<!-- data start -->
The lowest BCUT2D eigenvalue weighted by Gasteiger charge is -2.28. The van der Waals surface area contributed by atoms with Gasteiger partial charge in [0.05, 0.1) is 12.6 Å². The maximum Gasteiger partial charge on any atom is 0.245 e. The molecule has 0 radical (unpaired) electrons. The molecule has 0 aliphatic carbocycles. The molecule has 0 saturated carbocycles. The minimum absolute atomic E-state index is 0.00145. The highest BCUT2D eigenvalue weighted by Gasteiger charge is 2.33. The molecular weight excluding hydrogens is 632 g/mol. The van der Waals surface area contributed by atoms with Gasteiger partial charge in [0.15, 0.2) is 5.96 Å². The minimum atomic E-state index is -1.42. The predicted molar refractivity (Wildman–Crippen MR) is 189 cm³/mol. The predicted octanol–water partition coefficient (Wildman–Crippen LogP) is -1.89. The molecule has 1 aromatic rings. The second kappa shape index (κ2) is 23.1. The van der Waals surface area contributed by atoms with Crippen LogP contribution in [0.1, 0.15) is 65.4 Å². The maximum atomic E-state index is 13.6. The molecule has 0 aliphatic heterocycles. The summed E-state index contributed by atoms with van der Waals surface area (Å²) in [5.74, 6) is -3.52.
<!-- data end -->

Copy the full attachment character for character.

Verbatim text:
The lowest BCUT2D eigenvalue weighted by Gasteiger charge is -2.28. The van der Waals surface area contributed by atoms with Gasteiger partial charge in [0.05, 0.1) is 12.6 Å². The maximum Gasteiger partial charge on any atom is 0.245 e. The molecule has 0 radical (unpaired) electrons. The molecule has 0 aliphatic carbocycles. The molecule has 0 saturated carbocycles. The minimum absolute atomic E-state index is 0.00145. The highest BCUT2D eigenvalue weighted by Gasteiger charge is 2.33. The molecular weight excluding hydrogens is 632 g/mol. The van der Waals surface area contributed by atoms with Gasteiger partial charge in [0.15, 0.2) is 5.96 Å². The minimum atomic E-state index is -1.42. The predicted molar refractivity (Wildman–Crippen MR) is 189 cm³/mol. The predicted octanol–water partition coefficient (Wildman–Crippen LogP) is -1.89. The molecule has 1 aromatic rings. The second kappa shape index (κ2) is 23.1. The van der Waals surface area contributed by atoms with Crippen LogP contribution in [0.1, 0.15) is 65.4 Å². The maximum atomic E-state index is 13.6. The molecule has 0 aliphatic heterocycles. The summed E-state index contributed by atoms with van der Waals surface area (Å²) in [5.74, 6) is -3.52.